For three years, Ingrid Joath awoke at 4:15 a.m three times a week to drive 40 minutes to Columbia for her dialysis treatments.
Since the Catoctin Regional Dialysis Center opened in Mount Airy in December, Mrs. Joath, 59, is minutes away from the life-saving treatments that replace the function of failing kidneys.
"I'm glad that it's over," Mrs. Joath said of her commuting.
Like Mrs. Joath, the other five patients at the Mount Airy center had to make inconvenient commutes to dialysis centers in Frederick and Rockville.
"There were at least 10 patients in this area who were driving all the way up to Frederick" for dialysis, said Margie Weber, the head nurse at the Catoctin center.
Located at 1502 South Main St., the center is owned by Paul J. Gilligan and is equipped to serve eight dialysis patients at a time.
The patients come for three-hour treatments, three times a week.
THe process, called hemodialysis, removes toxins and excess water from the blood when the kidneys fail to function properly.
"Many people think we work on the kidneys here, but we work on the patient's blood," Ms. Weber said.
When a patient arrives for a dialysis treatment at the Catoctin center, the staff determines how much fluid the patient has gained since the last visit.
Then the patient is hooked up to a dialysis machine, either through an arm graft or a catheter in the chest, and the machine removes and cleans the blood.
"What's unique about this facility is, the patients are like a little social club," Ms. Weber said. "It's a very home-like, folksy place."
Hazel Beale, of Mount Airy, was the Catoctin center's first patient. Her husband used to drive her to a dialysis center in Frederick three times a week.
Now Mrs. Beale, 69, can drive herself the five minutes from her home to the treatment center.
"I love it. It's wonderful," Mrs. Beale said. "It's more social here than up at the other place."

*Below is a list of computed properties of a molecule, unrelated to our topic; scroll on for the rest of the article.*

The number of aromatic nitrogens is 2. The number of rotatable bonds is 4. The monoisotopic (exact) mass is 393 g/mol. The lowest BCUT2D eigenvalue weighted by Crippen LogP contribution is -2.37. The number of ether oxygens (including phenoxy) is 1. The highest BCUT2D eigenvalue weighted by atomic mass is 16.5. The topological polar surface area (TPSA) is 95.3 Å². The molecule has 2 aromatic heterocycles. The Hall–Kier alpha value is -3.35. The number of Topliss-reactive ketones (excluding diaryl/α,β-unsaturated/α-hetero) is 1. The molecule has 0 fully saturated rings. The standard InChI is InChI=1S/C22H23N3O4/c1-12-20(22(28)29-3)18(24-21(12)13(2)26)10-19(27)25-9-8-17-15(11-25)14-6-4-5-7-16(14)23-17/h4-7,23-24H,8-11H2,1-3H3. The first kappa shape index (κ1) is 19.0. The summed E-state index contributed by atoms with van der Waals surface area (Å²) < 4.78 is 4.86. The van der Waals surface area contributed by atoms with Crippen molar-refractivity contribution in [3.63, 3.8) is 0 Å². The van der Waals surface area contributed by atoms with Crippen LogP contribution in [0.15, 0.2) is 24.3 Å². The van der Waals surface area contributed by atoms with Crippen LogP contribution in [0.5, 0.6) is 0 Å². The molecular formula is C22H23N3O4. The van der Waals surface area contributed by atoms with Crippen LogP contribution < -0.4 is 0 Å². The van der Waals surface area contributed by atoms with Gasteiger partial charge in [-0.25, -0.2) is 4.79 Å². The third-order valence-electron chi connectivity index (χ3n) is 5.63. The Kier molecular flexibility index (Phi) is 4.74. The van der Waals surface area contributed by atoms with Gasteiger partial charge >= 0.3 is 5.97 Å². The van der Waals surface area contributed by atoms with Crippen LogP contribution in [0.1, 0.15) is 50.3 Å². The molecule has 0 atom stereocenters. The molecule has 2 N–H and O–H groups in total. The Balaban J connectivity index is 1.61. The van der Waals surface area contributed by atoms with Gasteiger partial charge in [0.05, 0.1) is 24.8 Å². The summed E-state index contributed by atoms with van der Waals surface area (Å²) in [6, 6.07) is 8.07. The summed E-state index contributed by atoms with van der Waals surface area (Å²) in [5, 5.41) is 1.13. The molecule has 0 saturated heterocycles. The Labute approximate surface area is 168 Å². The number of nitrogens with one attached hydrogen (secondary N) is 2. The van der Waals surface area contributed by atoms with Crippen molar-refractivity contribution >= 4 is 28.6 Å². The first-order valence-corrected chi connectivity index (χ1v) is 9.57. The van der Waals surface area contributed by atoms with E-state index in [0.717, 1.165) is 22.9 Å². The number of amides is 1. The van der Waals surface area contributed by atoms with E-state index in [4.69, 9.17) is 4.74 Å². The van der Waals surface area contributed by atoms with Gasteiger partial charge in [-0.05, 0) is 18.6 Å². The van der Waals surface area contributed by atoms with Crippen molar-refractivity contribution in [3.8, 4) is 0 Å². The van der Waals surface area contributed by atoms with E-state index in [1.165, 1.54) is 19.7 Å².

Janie Hariday said the opening of the Catoctin center has made her life -- and her husband's -- much easier.
Mrs. Hariday's husband used to drive her to a dialysis center in Rockville, about half an hour from their Woodbine home in Howard county. He would wait three hours until the dialysis was finished and then take her home.
Going to the Catoctin center has cut the Haridays' commute in half, and the Urban Rural Transportation Alliance of Howard county, which provides transportation for the elderly and disabled, now brings Mrs. Hariday home after her dialysis treatments.
"I like it, everybody's so friendly and willing to help," said Mrs. Hariday, 62. "I go in and feel depressed all the time, but they lift my spirits before I leave there."
In addition to the dialysis treatments, the center's staff gives patients medication to stimulate the body to produce new blood cells, Ms. Weber said.
The center is affiliated with the University of Maryland Medical Center, which performs kidney transplants.
For patients who request it, Ms. Weber sends blood samples to the transplant unit every week to determine if a matching kidney is available.
As a service to the community, the Catoctin Regional Dialysis Center offers free blood pressure screenings on Thursdays and Saturdays from 1 to 3 p.m.